Microsoft and Cisco are both making serious moves into what is clearly seen as the next big thing in telecommunications: the unified communications business.
Microsoft is tackling the market with a grouping of products, including Office Communications Server 2007, Office Communicator and Outlook. Cisco, meanwhile, with one US$3.2 billion (NZ$4.12 billion) acquisition, has gotten in Microsoft’s face and positioned itself to give the software giant a fight in the battle to supply corporations with unified communications tools from office applications to web conferencing.
The company launched part of that strategy in New Zealand this month at the Ingram Micro Showcase in Auckland. Labeled the Smart Business Communications System, this is an IP-based telephony system aimed at small to medium-sized businesses. Regional marketing manager Suzanne Hansen already claims five local orders for the system, which has finance and rental packages wrapped around it to make it easier to buy.
Earlier this year Cisco bought WebEx, significantly increasing its capability to deliver unified communications products.
“Cisco has become a multi-headed beast all of a sudden,” said Mike Gotta, an analyst with the Burton Group, at the time. “This deal puts Cisco aggressively in the face of Microsoft.”
While web conferencing dominance is the obvious advantage Cisco gained by acquiring WebEx, it is the other offerings from that company that help make the equation that much more interesting and a threat to Microsoft.
Beyond Web conferencing, those assets included WebEx Media Tone Network (MTN), a global network and platform specifically designed for secure delivery of on-demand applications. Microsoft is trying to build the same thing with its collection of services under its Live brand.
In addition, WebEx had WebOffice, which runs on MTN and provides document sharing, calendars, databases and web meetings. WebOffice is designed for small businesses, project teams and departments much like Microsoft’s Office Live solution.
Microsoft is grouping a similar set of capabilities around its upcoming Office Communications Server 2007, Office Communicator client and Outlook.
Asked if Cisco now considered Microsoft its major competitor, Hansen says the companies are partners on many fronts but “agree to disagree in some places”.
While the majors are suddenly waking up to the unified communications opportunity, one local company has been attacking that space for years and has built quite a head of steam.
Zeacom, founded in 1994, released its Unified Communications Centre 4.1 product late last month. This combines the company’s two previous products, Zeacom Contact Centre and Zeacom Chorus. The company now has 110 staff and offices in Sydney, Melbourne, California and London, in addition to its head office in Auckland.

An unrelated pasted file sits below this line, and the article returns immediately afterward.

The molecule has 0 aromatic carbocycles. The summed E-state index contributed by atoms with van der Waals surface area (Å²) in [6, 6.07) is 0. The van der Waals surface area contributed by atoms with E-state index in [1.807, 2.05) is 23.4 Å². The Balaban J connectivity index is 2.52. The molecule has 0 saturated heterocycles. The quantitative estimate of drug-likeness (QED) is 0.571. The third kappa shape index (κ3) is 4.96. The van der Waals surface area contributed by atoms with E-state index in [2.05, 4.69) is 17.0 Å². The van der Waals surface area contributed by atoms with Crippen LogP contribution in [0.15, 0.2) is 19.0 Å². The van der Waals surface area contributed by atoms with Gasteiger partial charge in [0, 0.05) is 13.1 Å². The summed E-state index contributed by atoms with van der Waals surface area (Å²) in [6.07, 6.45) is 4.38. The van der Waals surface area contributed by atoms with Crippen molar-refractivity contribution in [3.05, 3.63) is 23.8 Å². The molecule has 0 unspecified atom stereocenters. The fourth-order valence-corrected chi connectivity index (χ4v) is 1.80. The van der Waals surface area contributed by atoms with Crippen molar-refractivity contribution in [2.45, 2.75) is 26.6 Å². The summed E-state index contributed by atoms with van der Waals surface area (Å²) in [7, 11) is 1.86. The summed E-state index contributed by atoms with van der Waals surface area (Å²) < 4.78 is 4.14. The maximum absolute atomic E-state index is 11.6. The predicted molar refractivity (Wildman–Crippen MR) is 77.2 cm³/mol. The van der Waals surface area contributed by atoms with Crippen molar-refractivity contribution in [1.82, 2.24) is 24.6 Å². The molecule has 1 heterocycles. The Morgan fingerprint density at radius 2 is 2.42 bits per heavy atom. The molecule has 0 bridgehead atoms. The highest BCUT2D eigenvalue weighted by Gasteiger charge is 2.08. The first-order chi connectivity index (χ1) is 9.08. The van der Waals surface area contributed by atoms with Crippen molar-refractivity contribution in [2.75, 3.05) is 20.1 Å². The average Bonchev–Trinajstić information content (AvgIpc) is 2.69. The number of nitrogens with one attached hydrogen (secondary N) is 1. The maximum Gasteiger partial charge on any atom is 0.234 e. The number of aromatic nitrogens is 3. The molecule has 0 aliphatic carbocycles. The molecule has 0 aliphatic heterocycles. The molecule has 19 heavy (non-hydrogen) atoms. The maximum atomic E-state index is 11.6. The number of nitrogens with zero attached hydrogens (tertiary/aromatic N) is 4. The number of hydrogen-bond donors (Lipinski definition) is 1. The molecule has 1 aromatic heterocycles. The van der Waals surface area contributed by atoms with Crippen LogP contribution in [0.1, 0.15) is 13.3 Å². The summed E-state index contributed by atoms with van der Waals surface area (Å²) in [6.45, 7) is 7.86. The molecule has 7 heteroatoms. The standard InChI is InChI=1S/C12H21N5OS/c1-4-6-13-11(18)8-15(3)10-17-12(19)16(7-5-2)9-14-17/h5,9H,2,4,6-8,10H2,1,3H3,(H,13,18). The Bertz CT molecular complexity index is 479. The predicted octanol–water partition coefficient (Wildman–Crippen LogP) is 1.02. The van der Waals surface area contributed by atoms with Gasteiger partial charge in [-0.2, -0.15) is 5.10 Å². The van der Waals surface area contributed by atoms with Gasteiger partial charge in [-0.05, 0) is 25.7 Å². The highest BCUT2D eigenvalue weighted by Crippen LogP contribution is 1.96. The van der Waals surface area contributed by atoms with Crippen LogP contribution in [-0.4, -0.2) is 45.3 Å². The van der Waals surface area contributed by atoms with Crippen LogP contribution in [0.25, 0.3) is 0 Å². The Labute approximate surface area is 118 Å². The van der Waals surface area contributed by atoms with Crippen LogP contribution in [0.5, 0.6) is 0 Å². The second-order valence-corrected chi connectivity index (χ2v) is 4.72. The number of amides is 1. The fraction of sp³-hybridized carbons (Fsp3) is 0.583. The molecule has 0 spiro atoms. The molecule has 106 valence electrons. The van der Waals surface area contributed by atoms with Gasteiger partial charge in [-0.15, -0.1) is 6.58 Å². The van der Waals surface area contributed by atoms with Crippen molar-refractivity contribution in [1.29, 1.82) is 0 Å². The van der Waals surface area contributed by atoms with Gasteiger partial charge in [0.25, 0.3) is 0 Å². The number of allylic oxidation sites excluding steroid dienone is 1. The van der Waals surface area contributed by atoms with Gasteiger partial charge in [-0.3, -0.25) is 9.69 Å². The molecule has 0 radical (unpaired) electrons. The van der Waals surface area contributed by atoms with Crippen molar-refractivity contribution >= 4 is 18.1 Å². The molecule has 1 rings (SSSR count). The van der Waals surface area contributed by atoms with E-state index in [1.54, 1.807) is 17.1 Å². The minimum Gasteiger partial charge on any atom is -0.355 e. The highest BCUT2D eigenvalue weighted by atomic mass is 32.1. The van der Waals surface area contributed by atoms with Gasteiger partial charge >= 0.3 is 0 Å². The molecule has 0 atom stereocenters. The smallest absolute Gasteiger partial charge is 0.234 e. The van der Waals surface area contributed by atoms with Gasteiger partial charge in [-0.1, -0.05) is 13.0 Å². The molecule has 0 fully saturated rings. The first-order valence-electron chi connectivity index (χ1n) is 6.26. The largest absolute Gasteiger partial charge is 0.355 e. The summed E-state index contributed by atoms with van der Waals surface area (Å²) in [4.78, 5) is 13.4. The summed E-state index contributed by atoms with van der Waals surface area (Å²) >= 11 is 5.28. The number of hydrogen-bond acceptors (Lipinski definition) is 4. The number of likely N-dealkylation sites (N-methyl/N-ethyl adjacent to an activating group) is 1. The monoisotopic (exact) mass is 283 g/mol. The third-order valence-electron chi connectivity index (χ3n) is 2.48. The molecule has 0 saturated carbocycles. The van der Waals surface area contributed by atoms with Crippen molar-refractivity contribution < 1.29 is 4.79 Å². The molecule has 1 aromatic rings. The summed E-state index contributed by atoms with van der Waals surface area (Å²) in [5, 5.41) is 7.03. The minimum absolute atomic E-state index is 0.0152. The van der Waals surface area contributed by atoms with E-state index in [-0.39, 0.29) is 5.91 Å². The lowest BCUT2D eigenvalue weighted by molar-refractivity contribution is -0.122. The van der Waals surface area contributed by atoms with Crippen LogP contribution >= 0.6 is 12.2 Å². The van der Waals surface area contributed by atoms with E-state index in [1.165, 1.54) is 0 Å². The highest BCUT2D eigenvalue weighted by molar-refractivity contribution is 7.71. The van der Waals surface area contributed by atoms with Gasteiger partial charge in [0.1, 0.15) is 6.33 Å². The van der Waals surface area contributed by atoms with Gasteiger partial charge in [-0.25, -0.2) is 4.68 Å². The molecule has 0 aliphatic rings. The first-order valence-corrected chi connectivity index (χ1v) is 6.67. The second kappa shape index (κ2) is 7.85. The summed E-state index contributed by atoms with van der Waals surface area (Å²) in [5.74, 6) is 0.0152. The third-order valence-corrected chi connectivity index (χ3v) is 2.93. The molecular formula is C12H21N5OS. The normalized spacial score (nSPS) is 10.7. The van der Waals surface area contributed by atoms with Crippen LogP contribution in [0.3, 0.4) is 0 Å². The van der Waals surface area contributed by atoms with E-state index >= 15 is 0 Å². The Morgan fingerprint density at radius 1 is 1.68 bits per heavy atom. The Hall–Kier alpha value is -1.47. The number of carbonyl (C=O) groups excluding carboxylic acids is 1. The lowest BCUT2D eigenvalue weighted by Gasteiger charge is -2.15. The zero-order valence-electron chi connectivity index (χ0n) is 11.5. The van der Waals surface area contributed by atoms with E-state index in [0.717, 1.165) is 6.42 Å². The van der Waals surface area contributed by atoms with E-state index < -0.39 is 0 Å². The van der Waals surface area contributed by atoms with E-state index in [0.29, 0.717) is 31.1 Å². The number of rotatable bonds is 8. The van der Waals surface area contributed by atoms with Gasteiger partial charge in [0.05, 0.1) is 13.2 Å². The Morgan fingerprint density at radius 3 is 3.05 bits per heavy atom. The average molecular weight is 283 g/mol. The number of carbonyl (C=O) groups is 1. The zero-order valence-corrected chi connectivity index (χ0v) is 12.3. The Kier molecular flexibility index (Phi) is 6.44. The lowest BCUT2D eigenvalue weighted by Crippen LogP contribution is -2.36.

CEO Miles Valentine says even with the New Zealand dollar at 75 cents US, the advantages of working and undertaking research and development remain. Zeacom claims 2,400 customers, 250 in New Zealand, 700 in Australia, 900 in the US and 200 each in Asia and the UK as well as a smattering elsewhere around the world.
Locally, one customer is BMW, which in 2003 was operating an analogue telephony system, says IT operations manager Robert Willis, but found this was not an effective way to communicate with staff and dealerships. After six months of analysis and seeing a Zeacom demonstration in Australia the company decided to go ahead and implement.
BMW’s calls are primarily outbound rather than inbound. The system serves five call centre agents, 45 staff including sales and 20 staff in financial services. One of the great benefits for BMW was the presence function. While staff were apprehensive at first about others knowing where they were at any given time, the system was easy to use and increased flexibility.
Calls could be routed to other staff and new and temporary staff could be trained and in action quickly. The system is also integrated with CRM solutions such as the dealer management system and Goldmine.
Valentine says that is one of the major benefits of unified communications. Forty per cent of customers have database integration of some sort.
Another user is Palmerston North City Council. Business development executive Mike Manson says the full Zeacom suite runs across six buildings and depots including the library, art gallery and museum. Laboratories and the landfill are being added to the system, which services the Council’s catchment area of around half a million people. Forty three queues hit the call centre.
The system also allows simple functions, such as renewing library books and rates enquiries, to be automated. Manson says you can renew your books at 3am if you like.
Call routing is much easier with the presence function and duty officers can be pre-scheduled, with calls automatically routed to whoever is on-point at any given time. The system is also integrated with Microsoft Outlook and the council is implementing email queuing. Manson says 17 other local authorities have visited Palmerston North to see what the council is doing with VoIP and unified communications.
Among other functions commonly used are conferencing, with one-touch buttons, voice recording and the administration of multiple entities such as spin-off businesses.
Valentine says Microsoft will definitely become a player in the unified communications market. It may take the company two years or it may take it five, but it will be there.
Zeacom has been VC funded since 1999 and has close relationships with Telecom, NEC and other resellers. It targets the small- to medium-sized enterprise, with a target of 150 seats. However, the largest customer has 350 seats.
John Fontana contributed to this report